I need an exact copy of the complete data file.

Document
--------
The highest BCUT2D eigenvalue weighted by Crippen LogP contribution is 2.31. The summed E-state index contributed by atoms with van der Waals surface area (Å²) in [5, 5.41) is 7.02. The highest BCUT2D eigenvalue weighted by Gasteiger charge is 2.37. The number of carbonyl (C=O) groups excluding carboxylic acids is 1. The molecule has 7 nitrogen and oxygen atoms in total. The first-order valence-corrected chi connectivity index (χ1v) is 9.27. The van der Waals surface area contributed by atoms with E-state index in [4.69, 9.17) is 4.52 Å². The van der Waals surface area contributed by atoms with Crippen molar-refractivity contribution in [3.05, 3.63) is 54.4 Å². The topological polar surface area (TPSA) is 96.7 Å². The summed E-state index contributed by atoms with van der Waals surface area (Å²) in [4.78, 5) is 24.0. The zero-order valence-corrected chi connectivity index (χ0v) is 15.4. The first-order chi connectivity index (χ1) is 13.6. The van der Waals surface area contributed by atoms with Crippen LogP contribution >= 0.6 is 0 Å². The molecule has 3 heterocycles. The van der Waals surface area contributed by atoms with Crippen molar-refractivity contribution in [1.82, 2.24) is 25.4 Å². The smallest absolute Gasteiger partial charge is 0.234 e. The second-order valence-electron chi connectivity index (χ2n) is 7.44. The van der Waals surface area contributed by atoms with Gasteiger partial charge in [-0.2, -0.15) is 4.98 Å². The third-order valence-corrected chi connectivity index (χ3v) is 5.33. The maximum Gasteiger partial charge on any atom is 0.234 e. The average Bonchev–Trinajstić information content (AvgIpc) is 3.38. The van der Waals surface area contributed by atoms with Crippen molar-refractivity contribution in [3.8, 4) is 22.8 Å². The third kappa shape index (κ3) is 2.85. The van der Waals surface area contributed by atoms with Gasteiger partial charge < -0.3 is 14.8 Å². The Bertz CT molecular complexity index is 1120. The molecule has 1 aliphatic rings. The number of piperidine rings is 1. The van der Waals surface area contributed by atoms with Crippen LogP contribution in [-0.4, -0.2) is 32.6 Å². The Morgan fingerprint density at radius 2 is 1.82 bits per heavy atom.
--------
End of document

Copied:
The highest BCUT2D eigenvalue weighted by Crippen LogP contribution is 2.31. The summed E-state index contributed by atoms with van der Waals surface area (Å²) in [5, 5.41) is 7.02. The highest BCUT2D eigenvalue weighted by Gasteiger charge is 2.37. The number of carbonyl (C=O) groups excluding carboxylic acids is 1. The molecule has 7 nitrogen and oxygen atoms in total. The first-order valence-corrected chi connectivity index (χ1v) is 9.27. The van der Waals surface area contributed by atoms with E-state index in [4.69, 9.17) is 4.52 Å². The van der Waals surface area contributed by atoms with Crippen molar-refractivity contribution in [3.05, 3.63) is 54.4 Å². The topological polar surface area (TPSA) is 96.7 Å². The summed E-state index contributed by atoms with van der Waals surface area (Å²) in [4.78, 5) is 24.0. The zero-order valence-corrected chi connectivity index (χ0v) is 15.4. The first-order chi connectivity index (χ1) is 13.6. The van der Waals surface area contributed by atoms with Crippen LogP contribution >= 0.6 is 0 Å². The molecule has 3 heterocycles. The van der Waals surface area contributed by atoms with Crippen molar-refractivity contribution in [1.82, 2.24) is 25.4 Å². The smallest absolute Gasteiger partial charge is 0.234 e. The second-order valence-electron chi connectivity index (χ2n) is 7.44. The van der Waals surface area contributed by atoms with Gasteiger partial charge in [-0.2, -0.15) is 4.98 Å². The third-order valence-corrected chi connectivity index (χ3v) is 5.33. The maximum Gasteiger partial charge on any atom is 0.234 e. The average Bonchev–Trinajstić information content (AvgIpc) is 3.38. The van der Waals surface area contributed by atoms with Crippen molar-refractivity contribution in [3.8, 4) is 22.8 Å². The third kappa shape index (κ3) is 2.85. The van der Waals surface area contributed by atoms with Gasteiger partial charge < -0.3 is 14.8 Å². The Bertz CT molecular complexity index is 1120. The molecule has 1 aliphatic rings. The number of piperidine rings is 1. The van der Waals surface area contributed by atoms with Crippen LogP contribution in [-0.4, -0.2) is 32.6 Å². The Morgan fingerprint density at radius 2 is 1.82 bits per heavy atom.